One of the questions I get asked a lot is whether a client needs to hold up their 510(k) or PMA until they have all the reagent stability data they want (usually 12 to 24 months). The associated question is whether FDA will accept accelerated stability data in an application.
The answer to the first question varies a bit depending on which part of the Agency the application is being reviewed by and what type of stability data we’re talking about.
For open-vial stability studies it’s important to have all of your data in your application. CBER will ask for open-vial stability studies to be performed at the end of the claimed reagent shelf-life. For example, if the claim is that a reagent can sit on the shelf for 12 months, than CBER wants to see open-vial data on a kit that’s at least a year old. I haven’t had that request from CDRH yet. Since open-vial studies typically only look at a relatively short period of time (a few weeks at most) these studies usually don’t present too much of an issue.
Expiration dating on kits needs to be based on a well-controlled, real-time stability study. Studies typically include at least three lots of reagents. These studies need to select reasonable time points for testing that will demonstrate product stability over time.
The time between testing points is a choice to be made for each product. Choosing longer time points carries a risk. The expiration dating will be based on the last time point the product met specifications. If that earlier time point was say, 4 months, than the expiration date moves all the way back to four months (actually three since it’s typical to short dating by a month to ensure product performance) since there is no way to demonstrate where the product stopped meeting specifications.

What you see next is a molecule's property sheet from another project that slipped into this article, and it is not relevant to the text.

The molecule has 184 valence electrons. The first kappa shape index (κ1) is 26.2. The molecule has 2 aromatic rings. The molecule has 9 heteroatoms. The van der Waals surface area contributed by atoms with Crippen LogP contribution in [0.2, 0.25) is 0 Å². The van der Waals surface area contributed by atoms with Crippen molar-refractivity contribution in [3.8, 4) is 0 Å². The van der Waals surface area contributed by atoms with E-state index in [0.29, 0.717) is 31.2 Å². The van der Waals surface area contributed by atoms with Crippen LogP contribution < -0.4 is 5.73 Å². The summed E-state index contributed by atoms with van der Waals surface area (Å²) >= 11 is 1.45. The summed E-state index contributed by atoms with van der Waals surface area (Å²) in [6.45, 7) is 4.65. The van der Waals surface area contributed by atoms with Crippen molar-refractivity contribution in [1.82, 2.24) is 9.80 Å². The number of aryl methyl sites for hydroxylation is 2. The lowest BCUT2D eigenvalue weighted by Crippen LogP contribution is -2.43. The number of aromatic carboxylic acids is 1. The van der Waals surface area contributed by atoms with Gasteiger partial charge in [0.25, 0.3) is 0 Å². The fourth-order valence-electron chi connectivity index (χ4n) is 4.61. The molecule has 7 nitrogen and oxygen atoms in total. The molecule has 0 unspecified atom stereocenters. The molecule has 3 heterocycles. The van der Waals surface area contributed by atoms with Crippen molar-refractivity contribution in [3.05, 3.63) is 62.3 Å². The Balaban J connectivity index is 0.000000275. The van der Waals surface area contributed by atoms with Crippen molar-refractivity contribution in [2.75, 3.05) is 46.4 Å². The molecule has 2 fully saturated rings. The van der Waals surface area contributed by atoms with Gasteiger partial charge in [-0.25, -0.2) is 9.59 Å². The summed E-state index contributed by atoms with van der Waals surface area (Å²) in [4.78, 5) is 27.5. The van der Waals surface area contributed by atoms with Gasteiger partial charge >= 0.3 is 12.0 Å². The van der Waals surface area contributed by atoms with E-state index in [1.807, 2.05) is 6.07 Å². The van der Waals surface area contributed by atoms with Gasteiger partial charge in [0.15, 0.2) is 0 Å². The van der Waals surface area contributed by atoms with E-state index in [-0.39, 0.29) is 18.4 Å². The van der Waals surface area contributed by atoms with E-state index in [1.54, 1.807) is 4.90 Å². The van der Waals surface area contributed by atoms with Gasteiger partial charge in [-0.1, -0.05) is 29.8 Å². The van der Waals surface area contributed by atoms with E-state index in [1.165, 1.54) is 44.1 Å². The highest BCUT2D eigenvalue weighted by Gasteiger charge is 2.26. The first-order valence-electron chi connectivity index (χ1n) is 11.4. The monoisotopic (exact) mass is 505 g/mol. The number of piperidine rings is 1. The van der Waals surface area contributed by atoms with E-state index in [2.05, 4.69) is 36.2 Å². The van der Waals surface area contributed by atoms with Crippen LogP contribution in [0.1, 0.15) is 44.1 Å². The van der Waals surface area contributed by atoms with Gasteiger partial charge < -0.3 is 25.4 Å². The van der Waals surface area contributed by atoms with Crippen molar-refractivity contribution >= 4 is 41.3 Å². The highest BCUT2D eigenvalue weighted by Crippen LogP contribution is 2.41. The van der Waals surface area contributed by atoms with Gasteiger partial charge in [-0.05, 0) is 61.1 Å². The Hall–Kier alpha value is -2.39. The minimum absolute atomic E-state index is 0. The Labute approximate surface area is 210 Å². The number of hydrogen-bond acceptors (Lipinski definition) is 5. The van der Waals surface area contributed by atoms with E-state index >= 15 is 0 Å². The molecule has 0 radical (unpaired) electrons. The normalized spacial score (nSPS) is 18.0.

In my experience, FDA has not accepted accelerated data in lieu of real-time data. They will review accelerated data if it is submitted but I’ve found that it creates more questions than it answers and I typically recommend clients not include it in their applications. Accelerated stability data may be helpful for development or project teams to anticipate risks but it should not be considered a substitute for real-time studies.
If the studies are at the six-month point but you ultimately want 18 months data, it will be necessary to submit the existing data as well as the protocol used to generate the data. FDA will review both and assuming they accept the studies as appropriately rigorous, dating can be updated without a new application or input from the FDA.